Central Intelligence Agency Director-designee Leon Panetta on Thursday pledged to Congress to reverse Bush administration-era CIA policies such as waterboarding, extraditions of prisoners and scattershot consultation with Congress.

Testifying before the Senate Intelligence Committee, Panetta said he wanted to improve relations between the agency and the Senate. The former chief of staff to President Bill Clinton said the Bush era left "frayed relations" between executive and legislative officials.

"I want to put that era behind us," Panetta said.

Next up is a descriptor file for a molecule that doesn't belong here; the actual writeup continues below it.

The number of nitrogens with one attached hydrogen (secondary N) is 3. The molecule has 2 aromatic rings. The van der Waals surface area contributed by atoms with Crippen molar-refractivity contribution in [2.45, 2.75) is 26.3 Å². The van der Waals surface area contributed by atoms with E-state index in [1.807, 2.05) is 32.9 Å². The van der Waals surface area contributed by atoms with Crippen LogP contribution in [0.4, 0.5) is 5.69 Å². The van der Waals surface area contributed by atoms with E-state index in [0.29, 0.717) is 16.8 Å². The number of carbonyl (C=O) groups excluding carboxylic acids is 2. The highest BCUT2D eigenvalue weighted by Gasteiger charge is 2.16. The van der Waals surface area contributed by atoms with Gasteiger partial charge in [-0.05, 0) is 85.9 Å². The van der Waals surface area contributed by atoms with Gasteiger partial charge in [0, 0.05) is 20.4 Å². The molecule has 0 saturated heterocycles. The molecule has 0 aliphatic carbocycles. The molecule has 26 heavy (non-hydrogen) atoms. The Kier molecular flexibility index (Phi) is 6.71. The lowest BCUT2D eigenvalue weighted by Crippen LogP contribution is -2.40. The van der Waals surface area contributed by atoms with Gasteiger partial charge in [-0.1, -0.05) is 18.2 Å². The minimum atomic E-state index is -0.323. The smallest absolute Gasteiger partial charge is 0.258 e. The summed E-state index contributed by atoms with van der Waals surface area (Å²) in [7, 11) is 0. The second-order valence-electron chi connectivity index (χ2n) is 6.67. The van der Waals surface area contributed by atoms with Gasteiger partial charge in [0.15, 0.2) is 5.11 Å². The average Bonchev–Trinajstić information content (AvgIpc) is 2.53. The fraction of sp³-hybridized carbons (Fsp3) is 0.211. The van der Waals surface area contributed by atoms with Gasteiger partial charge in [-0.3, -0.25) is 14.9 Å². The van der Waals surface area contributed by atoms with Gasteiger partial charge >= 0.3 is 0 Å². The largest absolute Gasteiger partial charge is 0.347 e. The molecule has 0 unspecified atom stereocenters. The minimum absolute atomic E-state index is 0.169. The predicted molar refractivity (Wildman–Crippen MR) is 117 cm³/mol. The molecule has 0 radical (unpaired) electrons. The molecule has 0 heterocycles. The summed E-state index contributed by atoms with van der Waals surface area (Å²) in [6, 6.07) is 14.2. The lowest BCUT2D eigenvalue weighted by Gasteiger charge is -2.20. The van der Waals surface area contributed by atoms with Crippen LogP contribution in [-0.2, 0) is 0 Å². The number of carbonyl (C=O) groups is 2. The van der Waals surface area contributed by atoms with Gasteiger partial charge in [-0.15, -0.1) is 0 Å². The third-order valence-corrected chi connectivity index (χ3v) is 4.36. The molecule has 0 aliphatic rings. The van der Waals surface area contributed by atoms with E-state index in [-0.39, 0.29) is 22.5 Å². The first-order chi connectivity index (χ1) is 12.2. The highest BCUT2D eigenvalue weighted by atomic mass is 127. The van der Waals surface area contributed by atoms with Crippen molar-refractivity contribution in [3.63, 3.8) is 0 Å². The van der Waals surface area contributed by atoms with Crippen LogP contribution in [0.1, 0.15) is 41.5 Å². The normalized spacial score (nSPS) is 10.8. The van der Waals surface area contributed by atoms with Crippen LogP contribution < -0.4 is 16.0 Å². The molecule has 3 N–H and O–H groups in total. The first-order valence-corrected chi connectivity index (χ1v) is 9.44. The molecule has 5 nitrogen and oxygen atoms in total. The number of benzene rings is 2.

To that end, Panetta pledged to committee chairwoman Dianne Feinstein (D-Calif.) that he would consult with the committee more often, and fully respond to requests for appearances or information.

A former California congressman, Panetta called himself "a creature of Congress."

Panetta also flatly agreed with committee Democrats that he would ban the uses of waterboarding, and illegal extraditions of prisoners to other countries. Under questioning from Feinstein, he also said he would reverse the agency's increased reliance on using outside contractors.

Panetta made clear, however, that he did not believe CIA agents should be prosecuted for past deeds, saying that they acted according to legal advice that they had been given that harsh interrogation methods were legal.

- J. Taylor Rushing